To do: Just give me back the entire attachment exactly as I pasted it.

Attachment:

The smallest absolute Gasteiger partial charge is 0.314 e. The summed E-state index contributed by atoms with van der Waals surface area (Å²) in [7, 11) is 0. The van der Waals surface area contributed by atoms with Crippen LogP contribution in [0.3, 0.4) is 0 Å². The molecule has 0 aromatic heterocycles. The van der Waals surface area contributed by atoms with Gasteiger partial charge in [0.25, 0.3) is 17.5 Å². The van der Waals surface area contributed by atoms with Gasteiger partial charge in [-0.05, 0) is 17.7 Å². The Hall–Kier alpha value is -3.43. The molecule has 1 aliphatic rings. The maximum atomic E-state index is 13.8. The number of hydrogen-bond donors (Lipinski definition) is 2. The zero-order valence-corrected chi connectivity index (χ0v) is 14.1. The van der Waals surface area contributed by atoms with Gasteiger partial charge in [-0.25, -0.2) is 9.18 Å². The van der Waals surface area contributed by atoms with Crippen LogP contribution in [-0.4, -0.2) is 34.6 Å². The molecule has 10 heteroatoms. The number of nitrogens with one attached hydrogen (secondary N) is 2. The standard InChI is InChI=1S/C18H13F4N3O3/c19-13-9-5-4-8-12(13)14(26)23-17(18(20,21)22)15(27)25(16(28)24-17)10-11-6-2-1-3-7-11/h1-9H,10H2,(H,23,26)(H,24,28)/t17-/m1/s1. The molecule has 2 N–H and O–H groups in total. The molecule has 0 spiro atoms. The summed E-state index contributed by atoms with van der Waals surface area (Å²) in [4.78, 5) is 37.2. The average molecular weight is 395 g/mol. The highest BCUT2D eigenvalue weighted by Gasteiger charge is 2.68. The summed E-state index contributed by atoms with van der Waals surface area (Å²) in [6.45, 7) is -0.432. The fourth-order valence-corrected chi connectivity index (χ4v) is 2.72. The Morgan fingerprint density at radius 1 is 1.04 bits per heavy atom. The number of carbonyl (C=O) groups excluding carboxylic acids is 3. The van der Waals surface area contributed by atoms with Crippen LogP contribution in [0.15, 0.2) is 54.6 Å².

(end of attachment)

The smallest absolute Gasteiger partial charge is 0.314 e. The summed E-state index contributed by atoms with van der Waals surface area (Å²) in [7, 11) is 0. The van der Waals surface area contributed by atoms with Crippen LogP contribution in [0.3, 0.4) is 0 Å². The molecule has 0 aromatic heterocycles. The van der Waals surface area contributed by atoms with Gasteiger partial charge in [0.25, 0.3) is 17.5 Å². The van der Waals surface area contributed by atoms with Gasteiger partial charge in [-0.05, 0) is 17.7 Å². The Hall–Kier alpha value is -3.43. The molecule has 1 aliphatic rings. The maximum atomic E-state index is 13.8. The number of hydrogen-bond donors (Lipinski definition) is 2. The zero-order valence-corrected chi connectivity index (χ0v) is 14.1. The van der Waals surface area contributed by atoms with Gasteiger partial charge in [-0.25, -0.2) is 9.18 Å². The van der Waals surface area contributed by atoms with Crippen LogP contribution in [-0.4, -0.2) is 34.6 Å². The molecule has 10 heteroatoms. The number of nitrogens with one attached hydrogen (secondary N) is 2. The standard InChI is InChI=1S/C18H13F4N3O3/c19-13-9-5-4-8-12(13)14(26)23-17(18(20,21)22)15(27)25(16(28)24-17)10-11-6-2-1-3-7-11/h1-9H,10H2,(H,23,26)(H,24,28)/t17-/m1/s1. The molecule has 2 N–H and O–H groups in total. The molecule has 0 spiro atoms. The summed E-state index contributed by atoms with van der Waals surface area (Å²) in [4.78, 5) is 37.2. The average molecular weight is 395 g/mol. The highest BCUT2D eigenvalue weighted by Gasteiger charge is 2.68. The summed E-state index contributed by atoms with van der Waals surface area (Å²) in [6.45, 7) is -0.432. The fourth-order valence-corrected chi connectivity index (χ4v) is 2.72. The Morgan fingerprint density at radius 1 is 1.04 bits per heavy atom. The number of carbonyl (C=O) groups excluding carboxylic acids is 3. The van der Waals surface area contributed by atoms with Crippen LogP contribution in [0.15, 0.2) is 54.6 Å².